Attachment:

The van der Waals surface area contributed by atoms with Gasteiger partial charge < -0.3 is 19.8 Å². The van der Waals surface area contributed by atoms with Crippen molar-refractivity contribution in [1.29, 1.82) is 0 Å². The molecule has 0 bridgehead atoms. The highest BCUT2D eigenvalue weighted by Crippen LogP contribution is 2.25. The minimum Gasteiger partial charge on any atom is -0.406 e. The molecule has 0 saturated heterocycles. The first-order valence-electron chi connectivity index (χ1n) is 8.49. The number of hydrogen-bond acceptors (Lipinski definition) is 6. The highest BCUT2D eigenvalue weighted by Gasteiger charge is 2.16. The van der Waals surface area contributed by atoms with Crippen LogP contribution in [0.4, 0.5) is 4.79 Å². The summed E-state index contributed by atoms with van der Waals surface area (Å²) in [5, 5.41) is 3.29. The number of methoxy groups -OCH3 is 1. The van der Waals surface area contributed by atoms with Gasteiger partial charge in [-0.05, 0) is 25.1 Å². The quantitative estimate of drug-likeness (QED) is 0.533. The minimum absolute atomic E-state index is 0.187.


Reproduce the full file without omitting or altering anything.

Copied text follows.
The van der Waals surface area contributed by atoms with Gasteiger partial charge < -0.3 is 19.8 Å². The van der Waals surface area contributed by atoms with Crippen molar-refractivity contribution in [1.29, 1.82) is 0 Å². The molecule has 0 bridgehead atoms. The highest BCUT2D eigenvalue weighted by Crippen LogP contribution is 2.25. The minimum Gasteiger partial charge on any atom is -0.406 e. The molecule has 0 saturated heterocycles. The first-order valence-electron chi connectivity index (χ1n) is 8.49. The number of hydrogen-bond acceptors (Lipinski definition) is 6. The highest BCUT2D eigenvalue weighted by Gasteiger charge is 2.16. The van der Waals surface area contributed by atoms with Crippen LogP contribution in [0.4, 0.5) is 4.79 Å². The summed E-state index contributed by atoms with van der Waals surface area (Å²) in [5, 5.41) is 3.29. The number of methoxy groups -OCH3 is 1. The van der Waals surface area contributed by atoms with Gasteiger partial charge in [-0.05, 0) is 25.1 Å². The quantitative estimate of drug-likeness (QED) is 0.533. The minimum absolute atomic E-state index is 0.187.